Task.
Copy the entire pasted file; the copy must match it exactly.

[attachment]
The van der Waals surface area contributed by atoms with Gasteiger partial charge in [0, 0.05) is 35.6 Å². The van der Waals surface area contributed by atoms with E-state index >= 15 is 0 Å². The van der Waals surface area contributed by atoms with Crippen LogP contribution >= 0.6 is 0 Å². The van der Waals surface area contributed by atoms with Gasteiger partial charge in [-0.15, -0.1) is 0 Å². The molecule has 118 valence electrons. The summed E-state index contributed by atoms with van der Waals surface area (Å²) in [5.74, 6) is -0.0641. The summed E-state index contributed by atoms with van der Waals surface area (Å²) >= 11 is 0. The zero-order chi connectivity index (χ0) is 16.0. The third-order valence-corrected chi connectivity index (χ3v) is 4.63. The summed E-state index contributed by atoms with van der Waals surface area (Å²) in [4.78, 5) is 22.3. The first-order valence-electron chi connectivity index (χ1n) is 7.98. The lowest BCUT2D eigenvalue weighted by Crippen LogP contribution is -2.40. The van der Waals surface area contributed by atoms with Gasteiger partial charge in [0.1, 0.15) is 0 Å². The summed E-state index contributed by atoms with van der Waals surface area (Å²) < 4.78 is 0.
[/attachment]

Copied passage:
The van der Waals surface area contributed by atoms with Gasteiger partial charge in [0, 0.05) is 35.6 Å². The van der Waals surface area contributed by atoms with E-state index >= 15 is 0 Å². The van der Waals surface area contributed by atoms with Crippen LogP contribution >= 0.6 is 0 Å². The van der Waals surface area contributed by atoms with Gasteiger partial charge in [-0.15, -0.1) is 0 Å². The molecule has 118 valence electrons. The summed E-state index contributed by atoms with van der Waals surface area (Å²) in [5.74, 6) is -0.0641. The summed E-state index contributed by atoms with van der Waals surface area (Å²) >= 11 is 0. The zero-order chi connectivity index (χ0) is 16.0. The third-order valence-corrected chi connectivity index (χ3v) is 4.63. The summed E-state index contributed by atoms with van der Waals surface area (Å²) in [4.78, 5) is 22.3. The first-order valence-electron chi connectivity index (χ1n) is 7.98. The lowest BCUT2D eigenvalue weighted by Crippen LogP contribution is -2.40. The van der Waals surface area contributed by atoms with Gasteiger partial charge in [0.1, 0.15) is 0 Å². The summed E-state index contributed by atoms with van der Waals surface area (Å²) < 4.78 is 0.